Friday, February 17, 2012

Bon Iver's Soft Resistance

In certain circles, Bon Iver’s self titled release was getting some attention last year, but I was cautious.  Hype is often controlled by gatekeepers with unknowable motivations, so it makes me apprehensive.  I certainly didn’t want to force-feed myself an album’s worth of warbling coffee shop folk if I did not have to. Still, Bon Iver came up with high recommendations on many year-end lists, so eventually I caved in and gave it a listen on Spotify.  My preconceptions were immediately shattered. Impressed, I saw a live video for the song Perth, and realized I had been missing out on something quite special.

Judging by the bass sax alone, it's pretty clear that Bon Iver is intended as a departure. The band's nearly orchestral scope stands in direct contrast with the majority of current music, harkening back to the stadium acts of the late 80s. Dire Straits, the Who, Peter Gabriel, Pink Floyd, and even the Police toured with multiple guitarists, drummers and horn sections in an attempt to fill arenas with pristine recreations of their albums. Of course, this format fell out of favor in the 90s when the alternative became the mainstream. Now “indie” is the new alternative, and Bon Iver’s innovates by embracing the large rock ensemble as an independent collaborative environment.

This collaborative approach is the key to the artistic success of Bon Iver. Lead singer, songwriter, and conceptualist Justin Vernon keeps Bon Iver from falling into Coldplay’s “New Adult Contemporary” trap with a complex yet fluid intermingling of lyrics, timbres, harmonies, and atmospheres that inextricably binds each song to its ambience and instrumentation.  This environment was the result of the musicians to sharing in the development of Vernon's ideas.  In the end, covering the songs in a stripped-down format, although possible, would do them an injustice, and to extricate any given song from its place in the arc of the overall listening experience would do it a disservice. Bon Iver is an album in the truest sense, and if you don’t listen to it as a whole work, you are missing out on something, too.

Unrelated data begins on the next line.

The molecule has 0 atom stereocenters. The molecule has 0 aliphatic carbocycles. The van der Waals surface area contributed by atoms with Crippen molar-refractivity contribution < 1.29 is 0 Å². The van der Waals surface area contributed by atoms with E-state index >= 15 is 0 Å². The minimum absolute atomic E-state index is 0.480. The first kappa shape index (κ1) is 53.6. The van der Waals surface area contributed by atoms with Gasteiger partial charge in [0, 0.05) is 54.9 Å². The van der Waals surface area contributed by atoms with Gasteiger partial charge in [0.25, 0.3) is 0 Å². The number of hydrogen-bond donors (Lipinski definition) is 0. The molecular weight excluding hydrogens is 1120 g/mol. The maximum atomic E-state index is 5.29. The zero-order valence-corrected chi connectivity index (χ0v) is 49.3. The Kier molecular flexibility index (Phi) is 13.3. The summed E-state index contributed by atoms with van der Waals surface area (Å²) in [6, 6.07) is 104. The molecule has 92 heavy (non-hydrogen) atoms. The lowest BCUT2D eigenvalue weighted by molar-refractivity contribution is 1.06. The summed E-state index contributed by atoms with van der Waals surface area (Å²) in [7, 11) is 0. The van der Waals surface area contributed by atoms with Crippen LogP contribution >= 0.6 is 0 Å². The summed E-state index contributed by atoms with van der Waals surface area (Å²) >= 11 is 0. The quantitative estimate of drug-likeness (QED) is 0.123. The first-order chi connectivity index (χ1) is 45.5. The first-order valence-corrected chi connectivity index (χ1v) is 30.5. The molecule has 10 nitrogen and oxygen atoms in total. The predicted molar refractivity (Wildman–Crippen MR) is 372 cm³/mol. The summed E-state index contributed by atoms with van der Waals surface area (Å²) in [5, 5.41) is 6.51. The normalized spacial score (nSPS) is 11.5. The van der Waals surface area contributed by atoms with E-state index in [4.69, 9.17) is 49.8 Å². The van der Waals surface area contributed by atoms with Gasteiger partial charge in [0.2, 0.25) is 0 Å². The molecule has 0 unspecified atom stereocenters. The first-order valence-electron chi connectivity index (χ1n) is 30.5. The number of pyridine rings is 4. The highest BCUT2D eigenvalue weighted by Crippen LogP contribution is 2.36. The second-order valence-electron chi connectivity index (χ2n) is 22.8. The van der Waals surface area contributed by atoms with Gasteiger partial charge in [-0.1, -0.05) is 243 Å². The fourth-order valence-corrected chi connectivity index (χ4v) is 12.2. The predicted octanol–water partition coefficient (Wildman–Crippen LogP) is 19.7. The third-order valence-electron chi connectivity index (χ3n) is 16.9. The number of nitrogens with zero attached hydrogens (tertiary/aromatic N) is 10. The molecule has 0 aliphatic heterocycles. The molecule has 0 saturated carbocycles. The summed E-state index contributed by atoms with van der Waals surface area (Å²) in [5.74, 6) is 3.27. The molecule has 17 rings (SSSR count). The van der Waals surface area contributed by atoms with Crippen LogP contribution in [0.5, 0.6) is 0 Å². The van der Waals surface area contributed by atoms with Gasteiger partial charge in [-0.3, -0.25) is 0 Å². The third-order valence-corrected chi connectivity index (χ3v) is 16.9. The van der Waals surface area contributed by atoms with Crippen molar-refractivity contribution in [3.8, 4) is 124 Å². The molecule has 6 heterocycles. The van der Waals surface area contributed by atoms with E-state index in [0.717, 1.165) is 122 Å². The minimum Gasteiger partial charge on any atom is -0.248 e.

Oddly, finding a CD copy of Bon Iver was far more troublesome than it would seem, and was the inspiration for my previous post concerning the fate of the album as a format.  Despite garnering so much critical attention in 2011, I stopped at no less than five stores, one of them an actual record store, before finding a copy of Bon Iver at Target on a baby supply run. One Best Buy had a card for Bon Iver, and a copy of their first album, but no copies of the current release. Judging from the dwindling size of the music section at Best Buy, I assume that they simply will not restock it.

Despite my first, ill-informed impression, Bon Iver is an incredible work, so it is nice to hear that every now and then, the Grammys get something right.  They certainly deserve their recognition - the album has set the standards incredibly high for 2012.  It is even more gratifying to hear that Bon Iver refused to perform on the ceremony. Judging from the format of current big media performances, I can imagine that Justin Vernon was asked to perform as Bon Iver as a talking head in a medley or in an overglamourized, mismatched duet.  Performing in such a format represented a compromise that he, and the band, was unwilling to make. Good for them.

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